1999. (1998). First. A recommended two step model-building approach was adopted (Anderson and Gerbing. (1973). based on a total of 1200 questionnaires. (2006). This was equal to a response rate of 17%. Items for ‘participation’ were obtained from Pettigrew. Chen and Chen (2004). organizational performance was assessed based on the balanced scorecard principle (Kaplan and Norton 2008). The SEM model was separated into a measurement model.2 Instrument design A five point Likert scale ranging from strongly agree (5) to strongly disagree (1) was used in all questions. The measurement model consisted of relationships between the latent variables and their indicators. 2000).. A final aggregated index was used as the outcome/dependent variable for organizational performance. Items for ‘hierarchy behavior’ were obtained from Xu and Wang (1991). items for ‘speed’ were obtained from Miller et al. 8. a structural equation modeling (SEM) technique was used to analyze the data collected from the survey. Items were translated into Chinese using the standard backward approach. 2003). proposed by scholars. and a structural model. This rate was comparable to other similar survey studies on Chinese subjects using structural equation modeling as the analysis tool. Items for ‘rationality’ were obtained from Eisenhardt and Zbaracki.. 1987. sales growth. The scales used to measure the four Chinese cultural factors of SDM were obtained from previous cultural surveys. 1988).. Since most participants were associated with privately owned SMEs. Items for ‘decision style’ were obtained from Schneider (1989) and Nisbett et al. To achieve this. (1988) and Amason. 1998). Consequently the survey response in this study should be seen as acceptable. and Eisenhardt and Bourgeois III. In the SDM process. In this case organizational performance data has previously been measured using perceptual scales. The results of the study provided empirical support to some of the Chinese SDM characteristics proposed in the literature. as reported by various researchers (Harzing. (2003) and Kaplan and Norton (2008) and data obtained were perceptual responses from all four factors (financial. and return on investment that are commonly used and available in measuring the organizational performance of listed public companies is problematic.. In this study. extracting exact financial figures such as. Items for ‘locus of control’ were derived from Lau and Woodman (1995). Items for ‘decision mode’ were obtained from(Yates and Lee (1996). No modification was required after their feedback. 7.1 Results Descriptive statistics A total of 204 valid returned questionnaires were used. (1998) and Frishammer (2003). Powell. Papadakis. Isobe et al. The questionnaire was administrated in Chinese since it was the native language of Overseas Chinese managers. All items in this questionnaire were reviewed by 8 owners/managers to establish clarity with the questions. (2004). and used in various studies when objective data are not available in research (Dess. 1997.A framework for strategic decision making and performance among Chinese managers Lok. 1996. (1992) and Said. Delaney and Huselid.. The response rate was better than the average of around 12% of surveys in Hong Kong. Entrekin and Pearson. Hofstede ( 2001) and Wang et al. 1992. (2005). for primary control Spector et al. 8.3 Data analysis This study focuses on the establishment of an Overseas Chinese SDM process model derived through testing of the causal relationships hypothesized in the research framework (Figure 1) of multiple independent and intervening variables. Rhodes & Cheng 7. and Tsang (2004) for secondary control. Items for ‘political behavior’ were derived from Eisenhardt and Bourgeois III. 1997. nearly 20% of the strategic decision processes were completed within 10 . (2001). profit figures. processes and learning/innovation) of the balanced scorecard. customers. Goll and Rasheed. Klein (1999).0 software package. while the structural model showed the causal relationships among the latent variables (Williams et al. The data analysis was conducted using SPSS 15 and AMOS (Analysis of Moment Structure) 7. Items were derived from Marr and Schiuma. (1988).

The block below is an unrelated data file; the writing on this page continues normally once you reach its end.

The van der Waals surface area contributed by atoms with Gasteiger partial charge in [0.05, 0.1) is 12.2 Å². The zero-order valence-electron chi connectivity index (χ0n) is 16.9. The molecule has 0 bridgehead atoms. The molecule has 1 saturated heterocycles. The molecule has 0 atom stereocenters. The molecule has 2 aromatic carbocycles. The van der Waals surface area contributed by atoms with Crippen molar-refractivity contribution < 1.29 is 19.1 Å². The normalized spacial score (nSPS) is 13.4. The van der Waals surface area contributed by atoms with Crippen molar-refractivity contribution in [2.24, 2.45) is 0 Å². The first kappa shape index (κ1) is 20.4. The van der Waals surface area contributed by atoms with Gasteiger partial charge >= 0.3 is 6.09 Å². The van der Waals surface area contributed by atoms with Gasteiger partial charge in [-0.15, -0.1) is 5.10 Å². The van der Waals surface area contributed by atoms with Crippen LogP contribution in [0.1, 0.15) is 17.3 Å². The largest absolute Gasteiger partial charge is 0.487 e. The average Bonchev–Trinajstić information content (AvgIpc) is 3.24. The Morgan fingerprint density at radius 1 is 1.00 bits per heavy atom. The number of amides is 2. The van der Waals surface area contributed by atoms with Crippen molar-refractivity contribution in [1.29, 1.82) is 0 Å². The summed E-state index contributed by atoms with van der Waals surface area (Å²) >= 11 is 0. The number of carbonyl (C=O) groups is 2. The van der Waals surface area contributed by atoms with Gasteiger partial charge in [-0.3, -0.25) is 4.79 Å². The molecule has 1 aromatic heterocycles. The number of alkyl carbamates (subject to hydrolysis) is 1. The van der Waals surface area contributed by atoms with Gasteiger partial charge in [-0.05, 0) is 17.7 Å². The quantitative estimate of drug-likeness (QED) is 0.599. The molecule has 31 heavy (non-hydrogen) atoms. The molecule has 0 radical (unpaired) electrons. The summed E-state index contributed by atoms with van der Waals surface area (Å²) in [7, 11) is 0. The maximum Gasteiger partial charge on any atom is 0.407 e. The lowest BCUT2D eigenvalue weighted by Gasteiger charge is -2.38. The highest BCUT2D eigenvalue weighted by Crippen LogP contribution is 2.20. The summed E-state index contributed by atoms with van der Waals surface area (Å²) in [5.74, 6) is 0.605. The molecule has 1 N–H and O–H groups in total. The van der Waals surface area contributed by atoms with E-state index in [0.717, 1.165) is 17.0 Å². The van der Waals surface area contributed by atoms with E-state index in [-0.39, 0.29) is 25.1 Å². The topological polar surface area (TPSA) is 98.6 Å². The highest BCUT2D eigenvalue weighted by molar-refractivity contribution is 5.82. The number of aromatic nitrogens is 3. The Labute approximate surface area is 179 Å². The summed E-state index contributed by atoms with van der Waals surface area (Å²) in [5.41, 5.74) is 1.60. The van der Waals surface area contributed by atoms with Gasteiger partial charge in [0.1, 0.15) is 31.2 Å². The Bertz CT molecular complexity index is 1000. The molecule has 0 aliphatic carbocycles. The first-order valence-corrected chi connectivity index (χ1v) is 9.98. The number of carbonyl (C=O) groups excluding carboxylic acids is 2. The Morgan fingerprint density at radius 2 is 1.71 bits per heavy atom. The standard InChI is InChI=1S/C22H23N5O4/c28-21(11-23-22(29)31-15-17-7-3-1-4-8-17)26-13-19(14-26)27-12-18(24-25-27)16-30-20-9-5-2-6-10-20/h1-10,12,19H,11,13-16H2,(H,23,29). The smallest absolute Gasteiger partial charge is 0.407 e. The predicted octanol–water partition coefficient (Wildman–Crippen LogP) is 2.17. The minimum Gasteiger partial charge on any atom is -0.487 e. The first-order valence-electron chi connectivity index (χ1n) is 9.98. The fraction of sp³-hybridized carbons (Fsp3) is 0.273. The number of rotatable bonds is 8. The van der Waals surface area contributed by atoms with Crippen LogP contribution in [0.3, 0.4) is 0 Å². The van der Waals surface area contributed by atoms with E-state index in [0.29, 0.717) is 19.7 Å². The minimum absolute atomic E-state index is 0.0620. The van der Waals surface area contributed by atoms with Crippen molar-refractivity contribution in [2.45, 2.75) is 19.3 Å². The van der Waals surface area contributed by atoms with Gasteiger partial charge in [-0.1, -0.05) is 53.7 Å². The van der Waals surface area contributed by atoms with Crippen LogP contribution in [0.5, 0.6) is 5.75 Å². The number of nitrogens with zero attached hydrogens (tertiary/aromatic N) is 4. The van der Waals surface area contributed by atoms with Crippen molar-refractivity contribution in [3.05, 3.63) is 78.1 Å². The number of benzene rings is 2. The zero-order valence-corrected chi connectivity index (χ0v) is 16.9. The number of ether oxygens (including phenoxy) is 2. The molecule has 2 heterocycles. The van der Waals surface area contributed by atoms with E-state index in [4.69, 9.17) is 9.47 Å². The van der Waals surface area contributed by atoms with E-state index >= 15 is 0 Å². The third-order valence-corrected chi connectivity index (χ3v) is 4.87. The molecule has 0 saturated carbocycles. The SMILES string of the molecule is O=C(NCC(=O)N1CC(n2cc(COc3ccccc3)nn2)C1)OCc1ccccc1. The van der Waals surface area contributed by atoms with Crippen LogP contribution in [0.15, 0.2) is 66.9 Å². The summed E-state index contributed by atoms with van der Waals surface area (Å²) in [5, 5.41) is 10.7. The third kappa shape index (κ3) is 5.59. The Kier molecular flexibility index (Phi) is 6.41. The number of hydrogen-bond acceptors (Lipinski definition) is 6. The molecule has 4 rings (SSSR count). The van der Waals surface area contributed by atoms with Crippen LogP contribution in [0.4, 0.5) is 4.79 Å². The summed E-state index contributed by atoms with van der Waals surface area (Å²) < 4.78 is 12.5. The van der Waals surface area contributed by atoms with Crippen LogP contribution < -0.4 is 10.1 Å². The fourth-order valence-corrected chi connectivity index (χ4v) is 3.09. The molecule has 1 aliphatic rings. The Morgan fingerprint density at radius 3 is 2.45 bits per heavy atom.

70 is an acceptable threshold for composite reliability (Fornell and Larcker.4 months in Hickson’s study (Hickson et al. Second. 37% (n = 77) of the remaining returns were from medium to large enterprises with a larger top management team. and new plant and process re-engineering (about 70%).717 0. If the model was a poor fit.909 0. Haley and Haley 2004). After satisfying the prerequisite of uni-dimensionality. Principal factor analysis was applied to establish the right construct that could reflect the true meaning of the variables used in the study. Haley and Tan 1996. 22% (n=45) were controlled by a professional CEO (with a small management team – owner presence is not known). As a whole. The combination of this empirical evidence provides an elucidate description that small Chinese companies can make quick decisions with a small decision making team or just by the owner. Items with low loading were discarded.671 0. The results of this analysis supported the discarding of the locus of control and hierarchy variables.653 0. The Cronbach’s Alpha values for different constructs are shown in Table 2.27. Confirmatory factor analysis was used to determine a plausible representation of the causal structure of the variables. Haley and Haley 2004). This finding supports other Chinese SDM characteristics.762 0. or a few trusted top managements or advisors. The hypothesized model was first tested with goodness of fit statistics.628 0.2 Analysis of measurement model This part of the analysis examines the uni-dimensionality and reliability of the measurement scales. Table 2.522 0.713 0. the structural analysis could not be used to test the moderating effect of the business environment.055. 80% of the SDM processes were completed within 120 days.616 * Discarded * A popular rule of thumb is that 0. 1981). with the owner as the chief executive officer. The 11 . This finding supports the description in the literature relating to quick. action driven decision making as a characteristic of the SDM process in Chinese businesses (Redding. this resulted in a model with Chi-square = 198. 1990. namely that the owner.. Rhodes & Cheng 20 days and another 28% completed within 30 days. The content of the SDM process largely involved considerations of new product and services. the returned data showed that 41% (n=82) of the returned survey were small family owned businesses. Because of this.774 0. 1986). this is significantly shorter than the mean duration of 12. This position enabled the decision makers to accumulate the rich domain knowledge that supported their decision characteristics. these selected indicators were then subjected to reliability analysis. the analysis then proceeded in an exploratory fashion to determine which parameters in the model were mis-specified. Therefore. are involved in making strategic decisions (Haley and Tan 1996.A framework for strategic decision making and performance among Chinese managers Lok. over 60% of the decisions were made with a team size of three or fewer people. 8. the indicators for the business environment were considered not reliable and were discarded in subsequent analysis. Composite reliability analysis using Cornbach’s Alpha Latent variable Business environment Organizational performance Speed Degree of rationality Political behavior Participation/Involvement Locus of control Decision style and mode Group orientation Hierarchy Cornbach’s Alpha 0. This confirmed that most Chinese companies were engaged in niche markets. p = 0.